Professor Robert Johnston

THE recent reports that Singapore organisations are providing "less than sparkling service" must be a source of concern to a country that prides itself on its service standards.

It must be of even greater concern to the Government which has poured vast amounts of money into service provision over the past few years.

Yet, Singapore is home to many world-class organisations that deliver excellent service. They include Singapore Airlines (SIA), the National Library Board (NLB), the Singapore Zoo and even the Singapore Police Force (SPF).

Data from my ongoing international service reputation study, which began in 2000, shows that SIA is, year on year, the top-rated international organisation for excellent service.

The NLB has a world-leading reputation for its innovative approaches to service design and world-beating service provision. Singapore Zoo is a leading zoo renowned for its top-rated Night Safari, conservation efforts and public education.

Even the SPF provides outstanding service as it comes out tops in global benchmarking studies. Compared to the police forces in many other countries, it provides a proactive and caring approach.

Singapore residents who are used to their neighbourhood police stations should try the "service" in the United Kingdom, where many neighbourhood stations have been closed and those that are open operate for very limited hours.

If you are lucky enough to get inside a station to report a crime, the public areas often resemble cells with bare walls and bars.

Members of the public also have to endure less than sympathetic service. One person recently reporting that some hoodlums were smashing up equipment in a children's play park not far from the police station, was met with the following reply: "Well, at least they're not on the streets".


So why does Singapore find itself in 7th place, alongside Denmark — not a country renowned for its provision of outstanding service — in the Customer Satisfaction Index, and below other countries like South Korea, Hong Kong and the UK?

Several reasons have been cited, including the global downturn and increasing customer expectations. There are two other more important reasons, both of which can be dealt with.

First, my experience in more than 20 years of working in Singapore (and comparing it to other many countries) is that Singaporeans are particularly hard on themselves.

I am often taken out to sample the wonderful food here. As a self-confessed "foodie", this is always a delight, yet frequently at the end of a meal when I express my admiration for the quality of the food, my local colleagues manage, to find some fault: Too salty, fish not fresh enough...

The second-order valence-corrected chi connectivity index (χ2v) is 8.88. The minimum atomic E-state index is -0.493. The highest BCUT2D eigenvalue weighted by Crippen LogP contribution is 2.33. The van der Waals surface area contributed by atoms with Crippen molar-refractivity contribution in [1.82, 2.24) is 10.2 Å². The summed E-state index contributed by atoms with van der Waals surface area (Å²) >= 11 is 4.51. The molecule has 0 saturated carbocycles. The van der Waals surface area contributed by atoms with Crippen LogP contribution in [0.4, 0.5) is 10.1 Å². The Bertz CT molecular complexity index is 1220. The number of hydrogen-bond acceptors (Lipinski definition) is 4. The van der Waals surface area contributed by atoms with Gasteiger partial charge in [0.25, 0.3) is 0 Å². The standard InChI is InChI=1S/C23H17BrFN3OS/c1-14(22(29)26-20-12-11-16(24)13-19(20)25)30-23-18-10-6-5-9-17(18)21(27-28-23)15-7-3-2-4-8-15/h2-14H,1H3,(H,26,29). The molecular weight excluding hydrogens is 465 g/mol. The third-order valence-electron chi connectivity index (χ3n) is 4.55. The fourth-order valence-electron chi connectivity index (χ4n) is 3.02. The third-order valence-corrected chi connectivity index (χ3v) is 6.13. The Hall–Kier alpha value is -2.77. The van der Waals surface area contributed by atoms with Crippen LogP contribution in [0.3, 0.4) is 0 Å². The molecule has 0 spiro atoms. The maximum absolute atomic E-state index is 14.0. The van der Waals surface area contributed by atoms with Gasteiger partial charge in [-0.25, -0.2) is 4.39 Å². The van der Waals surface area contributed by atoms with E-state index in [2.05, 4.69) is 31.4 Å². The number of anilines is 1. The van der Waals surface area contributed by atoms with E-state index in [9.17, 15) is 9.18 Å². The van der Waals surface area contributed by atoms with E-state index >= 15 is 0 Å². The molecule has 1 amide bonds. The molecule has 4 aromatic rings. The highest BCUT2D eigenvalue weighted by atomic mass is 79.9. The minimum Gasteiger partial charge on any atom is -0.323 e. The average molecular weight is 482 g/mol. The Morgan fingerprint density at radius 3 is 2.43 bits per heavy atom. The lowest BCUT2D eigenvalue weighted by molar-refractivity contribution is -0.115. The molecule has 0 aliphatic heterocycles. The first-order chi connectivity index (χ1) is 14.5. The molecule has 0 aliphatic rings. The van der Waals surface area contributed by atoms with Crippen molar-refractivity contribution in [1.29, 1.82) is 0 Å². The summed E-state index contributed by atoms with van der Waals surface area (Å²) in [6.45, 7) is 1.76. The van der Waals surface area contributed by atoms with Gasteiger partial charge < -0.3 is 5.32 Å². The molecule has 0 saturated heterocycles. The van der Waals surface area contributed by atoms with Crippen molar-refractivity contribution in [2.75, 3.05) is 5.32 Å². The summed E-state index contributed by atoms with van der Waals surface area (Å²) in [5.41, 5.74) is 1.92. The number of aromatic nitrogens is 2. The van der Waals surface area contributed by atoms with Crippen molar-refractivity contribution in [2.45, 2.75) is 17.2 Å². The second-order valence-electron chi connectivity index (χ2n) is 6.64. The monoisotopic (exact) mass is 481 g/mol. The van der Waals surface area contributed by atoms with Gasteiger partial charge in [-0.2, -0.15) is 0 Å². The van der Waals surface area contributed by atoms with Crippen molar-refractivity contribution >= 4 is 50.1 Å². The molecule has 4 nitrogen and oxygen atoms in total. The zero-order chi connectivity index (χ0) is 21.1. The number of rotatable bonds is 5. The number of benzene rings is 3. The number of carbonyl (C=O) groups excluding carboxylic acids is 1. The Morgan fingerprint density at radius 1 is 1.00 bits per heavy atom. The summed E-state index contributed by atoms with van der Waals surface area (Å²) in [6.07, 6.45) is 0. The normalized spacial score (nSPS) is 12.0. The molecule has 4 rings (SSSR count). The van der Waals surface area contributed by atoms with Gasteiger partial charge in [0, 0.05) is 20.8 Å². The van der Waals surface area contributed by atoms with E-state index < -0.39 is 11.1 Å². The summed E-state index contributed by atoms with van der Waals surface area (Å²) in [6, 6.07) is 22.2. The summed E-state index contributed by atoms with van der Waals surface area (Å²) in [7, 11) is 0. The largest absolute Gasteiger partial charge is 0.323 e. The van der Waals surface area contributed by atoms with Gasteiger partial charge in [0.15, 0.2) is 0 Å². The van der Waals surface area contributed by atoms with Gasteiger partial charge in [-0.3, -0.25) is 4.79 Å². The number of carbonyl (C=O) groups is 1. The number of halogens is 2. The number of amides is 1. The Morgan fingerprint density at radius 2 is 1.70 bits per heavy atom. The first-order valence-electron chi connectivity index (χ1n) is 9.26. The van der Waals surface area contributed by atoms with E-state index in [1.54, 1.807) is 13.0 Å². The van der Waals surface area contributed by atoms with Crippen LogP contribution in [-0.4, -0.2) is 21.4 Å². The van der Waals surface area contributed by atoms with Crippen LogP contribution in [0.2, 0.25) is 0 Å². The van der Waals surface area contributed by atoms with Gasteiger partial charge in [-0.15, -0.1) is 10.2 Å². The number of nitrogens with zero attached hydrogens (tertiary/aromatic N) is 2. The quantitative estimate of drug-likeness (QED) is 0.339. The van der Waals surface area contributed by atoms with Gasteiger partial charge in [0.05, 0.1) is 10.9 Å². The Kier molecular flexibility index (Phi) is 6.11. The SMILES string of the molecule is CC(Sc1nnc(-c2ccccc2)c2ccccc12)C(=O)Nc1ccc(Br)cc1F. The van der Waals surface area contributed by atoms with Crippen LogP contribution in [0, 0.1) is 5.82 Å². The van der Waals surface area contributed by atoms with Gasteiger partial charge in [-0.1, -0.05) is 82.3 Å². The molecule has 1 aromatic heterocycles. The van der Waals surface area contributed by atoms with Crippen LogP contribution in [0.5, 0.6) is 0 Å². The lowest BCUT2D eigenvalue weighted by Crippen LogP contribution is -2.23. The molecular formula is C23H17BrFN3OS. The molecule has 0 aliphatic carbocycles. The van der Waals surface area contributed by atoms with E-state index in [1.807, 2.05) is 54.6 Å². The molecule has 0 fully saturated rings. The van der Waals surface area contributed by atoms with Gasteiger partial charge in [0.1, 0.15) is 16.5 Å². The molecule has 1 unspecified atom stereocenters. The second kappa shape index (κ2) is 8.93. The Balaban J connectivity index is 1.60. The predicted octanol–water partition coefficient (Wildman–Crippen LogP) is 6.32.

The Singapore Management University's Satisfaction Index this year was based on questioning of slightly more than 30,000 residents and 4,000 tourists.

I suspect the ratings given by the tourists would greatly exceed those of the "hard-on-themselves" locals. A comparative analysis may provide some support for this view.

However, one would need to be careful since the services used by tourists are not always those used by residents on a day-to-day basis.

The second reason is that service training to date in Singapore has focused on the front-line (Go the Extra Mile for Service — Gems) and the Government has, quite rightly, pumped money into improving the service delivered by frontline staff.

However, this has only solved part the problem. The other areas more critical to the delivery of excellent service are the quality of management and the organisation's systems, procedures and policies.

Without great service leadership, good and easy-to-use systems and customer-focused policies, no amount of effort put into frontline training will be enough to deliver great service.

Indeed training frontline staff without having good leadership and service-focused systems could even make service worse as frontline staff, encouraged to deliver great service, become frustrated as their efforts are thwarted, or at least made difficult, by the organisation's systems, procedures and policies.

This issue has now been recognised by the Government and its latest Gems Phase II is becoming focused on service leadership and culture.

In support of this, the Workforce Development Agency has recently stepped up its support through Spur for managers taking the Graduate Diploma in Service Leadership at the Singapore Institute of Management (in conjunction with Warwick Business School) to the tune of 90 per cent of their fees.

By "educating" the population to recognise the high levels of service that are provided in Singapore and by training organisations' managers to ensure their leadership, culture and systems are aligned to excellent service, Singapore will soon rise to its deserved position in the Customer Satisfaction Index.

Professor Robert (Bob) Johnston is a specialist in Service Excellence at Warwick Business School, UK and Academic Director of the SIM-University of Warwick Diploma in Service Leadership Programme at the Singapore Institute of Management.


From TODAY, News – Thursday, 07-May-2009

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